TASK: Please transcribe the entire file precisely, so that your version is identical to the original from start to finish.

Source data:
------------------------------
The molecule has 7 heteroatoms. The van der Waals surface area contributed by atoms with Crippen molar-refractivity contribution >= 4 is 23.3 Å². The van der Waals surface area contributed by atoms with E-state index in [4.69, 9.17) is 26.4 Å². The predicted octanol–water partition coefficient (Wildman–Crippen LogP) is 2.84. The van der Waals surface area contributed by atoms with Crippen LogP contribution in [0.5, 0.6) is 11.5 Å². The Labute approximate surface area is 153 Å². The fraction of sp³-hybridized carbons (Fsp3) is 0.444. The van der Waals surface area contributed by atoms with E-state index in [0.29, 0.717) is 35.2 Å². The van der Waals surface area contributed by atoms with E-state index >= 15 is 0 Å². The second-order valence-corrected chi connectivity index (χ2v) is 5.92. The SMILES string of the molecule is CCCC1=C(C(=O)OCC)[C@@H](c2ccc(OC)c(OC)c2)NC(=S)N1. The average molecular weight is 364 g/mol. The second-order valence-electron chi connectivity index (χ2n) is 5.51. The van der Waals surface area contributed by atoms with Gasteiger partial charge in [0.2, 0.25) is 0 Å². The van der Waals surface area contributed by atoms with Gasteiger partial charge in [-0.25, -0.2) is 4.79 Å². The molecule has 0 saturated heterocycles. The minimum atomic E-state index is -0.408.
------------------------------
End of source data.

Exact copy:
The molecule has 7 heteroatoms. The van der Waals surface area contributed by atoms with Crippen molar-refractivity contribution >= 4 is 23.3 Å². The van der Waals surface area contributed by atoms with E-state index in [4.69, 9.17) is 26.4 Å². The predicted octanol–water partition coefficient (Wildman–Crippen LogP) is 2.84. The van der Waals surface area contributed by atoms with Crippen LogP contribution in [0.5, 0.6) is 11.5 Å². The Labute approximate surface area is 153 Å². The fraction of sp³-hybridized carbons (Fsp3) is 0.444. The van der Waals surface area contributed by atoms with E-state index in [0.29, 0.717) is 35.2 Å². The van der Waals surface area contributed by atoms with E-state index >= 15 is 0 Å². The second-order valence-corrected chi connectivity index (χ2v) is 5.92. The SMILES string of the molecule is CCCC1=C(C(=O)OCC)[C@@H](c2ccc(OC)c(OC)c2)NC(=S)N1. The average molecular weight is 364 g/mol. The second-order valence-electron chi connectivity index (χ2n) is 5.51. The van der Waals surface area contributed by atoms with Gasteiger partial charge in [0.2, 0.25) is 0 Å². The van der Waals surface area contributed by atoms with Gasteiger partial charge in [-0.25, -0.2) is 4.79 Å². The molecule has 0 saturated heterocycles. The minimum atomic E-state index is -0.408.